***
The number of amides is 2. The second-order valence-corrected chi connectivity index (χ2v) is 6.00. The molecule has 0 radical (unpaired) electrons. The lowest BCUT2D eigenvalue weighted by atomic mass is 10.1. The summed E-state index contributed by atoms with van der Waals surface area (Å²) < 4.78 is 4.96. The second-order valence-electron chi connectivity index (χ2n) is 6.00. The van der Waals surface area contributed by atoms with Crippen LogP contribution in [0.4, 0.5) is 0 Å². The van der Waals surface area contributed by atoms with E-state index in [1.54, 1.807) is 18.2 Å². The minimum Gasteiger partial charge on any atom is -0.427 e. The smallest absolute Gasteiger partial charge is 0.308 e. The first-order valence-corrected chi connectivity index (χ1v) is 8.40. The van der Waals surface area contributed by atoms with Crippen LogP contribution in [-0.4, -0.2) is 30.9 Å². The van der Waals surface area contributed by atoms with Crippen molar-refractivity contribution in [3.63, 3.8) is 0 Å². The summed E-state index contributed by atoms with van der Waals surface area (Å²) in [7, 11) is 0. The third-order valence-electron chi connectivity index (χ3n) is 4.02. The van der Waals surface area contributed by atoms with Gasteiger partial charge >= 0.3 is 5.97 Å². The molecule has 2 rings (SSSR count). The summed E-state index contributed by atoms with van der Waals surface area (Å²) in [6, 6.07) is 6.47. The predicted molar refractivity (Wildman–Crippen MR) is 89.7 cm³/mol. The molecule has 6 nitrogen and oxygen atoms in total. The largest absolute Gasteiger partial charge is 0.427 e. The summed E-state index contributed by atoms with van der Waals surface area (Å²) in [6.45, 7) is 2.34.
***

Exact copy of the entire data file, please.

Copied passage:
The number of amides is 2. The second-order valence-corrected chi connectivity index (χ2v) is 6.00. The molecule has 0 radical (unpaired) electrons. The lowest BCUT2D eigenvalue weighted by atomic mass is 10.1. The summed E-state index contributed by atoms with van der Waals surface area (Å²) < 4.78 is 4.96. The second-order valence-electron chi connectivity index (χ2n) is 6.00. The van der Waals surface area contributed by atoms with Crippen LogP contribution in [0.4, 0.5) is 0 Å². The van der Waals surface area contributed by atoms with E-state index in [1.54, 1.807) is 18.2 Å². The minimum Gasteiger partial charge on any atom is -0.427 e. The smallest absolute Gasteiger partial charge is 0.308 e. The first-order valence-corrected chi connectivity index (χ1v) is 8.40. The van der Waals surface area contributed by atoms with Crippen LogP contribution in [-0.4, -0.2) is 30.9 Å². The van der Waals surface area contributed by atoms with Crippen molar-refractivity contribution in [3.63, 3.8) is 0 Å². The summed E-state index contributed by atoms with van der Waals surface area (Å²) in [7, 11) is 0. The third-order valence-electron chi connectivity index (χ3n) is 4.02. The van der Waals surface area contributed by atoms with Gasteiger partial charge >= 0.3 is 5.97 Å². The molecule has 2 rings (SSSR count). The summed E-state index contributed by atoms with van der Waals surface area (Å²) in [6, 6.07) is 6.47. The predicted molar refractivity (Wildman–Crippen MR) is 89.7 cm³/mol. The molecule has 6 nitrogen and oxygen atoms in total. The largest absolute Gasteiger partial charge is 0.427 e. The summed E-state index contributed by atoms with van der Waals surface area (Å²) in [6.45, 7) is 2.34.